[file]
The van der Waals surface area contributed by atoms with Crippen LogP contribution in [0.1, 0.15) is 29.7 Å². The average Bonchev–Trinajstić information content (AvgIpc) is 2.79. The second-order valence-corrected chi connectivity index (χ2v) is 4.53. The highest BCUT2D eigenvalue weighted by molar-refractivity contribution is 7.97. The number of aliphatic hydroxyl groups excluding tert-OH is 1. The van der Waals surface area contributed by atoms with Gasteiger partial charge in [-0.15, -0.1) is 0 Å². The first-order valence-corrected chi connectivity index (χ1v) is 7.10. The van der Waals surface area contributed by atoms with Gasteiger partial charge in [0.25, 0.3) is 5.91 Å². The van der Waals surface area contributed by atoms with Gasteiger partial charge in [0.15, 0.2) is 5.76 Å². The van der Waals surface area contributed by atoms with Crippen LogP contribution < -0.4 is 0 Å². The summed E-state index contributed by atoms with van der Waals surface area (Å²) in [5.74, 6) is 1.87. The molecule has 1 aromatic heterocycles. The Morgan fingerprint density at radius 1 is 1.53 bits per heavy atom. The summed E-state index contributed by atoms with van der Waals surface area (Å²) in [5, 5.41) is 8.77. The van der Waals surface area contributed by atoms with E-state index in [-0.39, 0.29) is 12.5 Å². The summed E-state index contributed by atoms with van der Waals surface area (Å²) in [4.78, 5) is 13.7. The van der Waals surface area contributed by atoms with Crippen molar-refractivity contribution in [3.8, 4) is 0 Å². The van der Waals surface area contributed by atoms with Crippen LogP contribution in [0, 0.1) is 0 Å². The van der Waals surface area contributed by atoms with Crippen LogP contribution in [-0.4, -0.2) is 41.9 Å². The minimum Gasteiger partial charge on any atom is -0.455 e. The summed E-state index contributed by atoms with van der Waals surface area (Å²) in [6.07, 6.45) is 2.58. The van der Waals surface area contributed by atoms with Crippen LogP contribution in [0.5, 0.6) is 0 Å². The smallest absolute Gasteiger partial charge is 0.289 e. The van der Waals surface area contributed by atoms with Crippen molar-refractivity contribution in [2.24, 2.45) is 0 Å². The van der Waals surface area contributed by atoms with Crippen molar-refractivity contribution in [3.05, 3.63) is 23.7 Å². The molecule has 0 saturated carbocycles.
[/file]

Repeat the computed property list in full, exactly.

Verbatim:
The van der Waals surface area contributed by atoms with Crippen LogP contribution in [0.1, 0.15) is 29.7 Å². The average Bonchev–Trinajstić information content (AvgIpc) is 2.79. The second-order valence-corrected chi connectivity index (χ2v) is 4.53. The highest BCUT2D eigenvalue weighted by molar-refractivity contribution is 7.97. The number of aliphatic hydroxyl groups excluding tert-OH is 1. The van der Waals surface area contributed by atoms with Gasteiger partial charge in [-0.15, -0.1) is 0 Å². The first-order valence-corrected chi connectivity index (χ1v) is 7.10. The van der Waals surface area contributed by atoms with Gasteiger partial charge in [0.25, 0.3) is 5.91 Å². The van der Waals surface area contributed by atoms with Gasteiger partial charge in [0.15, 0.2) is 5.76 Å². The van der Waals surface area contributed by atoms with Crippen LogP contribution < -0.4 is 0 Å². The summed E-state index contributed by atoms with van der Waals surface area (Å²) in [5.74, 6) is 1.87. The molecule has 1 aromatic heterocycles. The Morgan fingerprint density at radius 1 is 1.53 bits per heavy atom. The summed E-state index contributed by atoms with van der Waals surface area (Å²) in [5, 5.41) is 8.77. The van der Waals surface area contributed by atoms with E-state index in [-0.39, 0.29) is 12.5 Å². The summed E-state index contributed by atoms with van der Waals surface area (Å²) in [4.78, 5) is 13.7. The van der Waals surface area contributed by atoms with Crippen molar-refractivity contribution in [3.8, 4) is 0 Å². The van der Waals surface area contributed by atoms with Crippen LogP contribution in [0, 0.1) is 0 Å². The van der Waals surface area contributed by atoms with Crippen LogP contribution in [-0.4, -0.2) is 41.9 Å². The minimum Gasteiger partial charge on any atom is -0.455 e. The summed E-state index contributed by atoms with van der Waals surface area (Å²) in [6.07, 6.45) is 2.58. The van der Waals surface area contributed by atoms with Crippen LogP contribution in [0.5, 0.6) is 0 Å². The smallest absolute Gasteiger partial charge is 0.289 e. The van der Waals surface area contributed by atoms with Crippen molar-refractivity contribution in [2.24, 2.45) is 0 Å². The van der Waals surface area contributed by atoms with Crippen molar-refractivity contribution in [3.05, 3.63) is 23.7 Å². The molecule has 0 saturated carbocycles.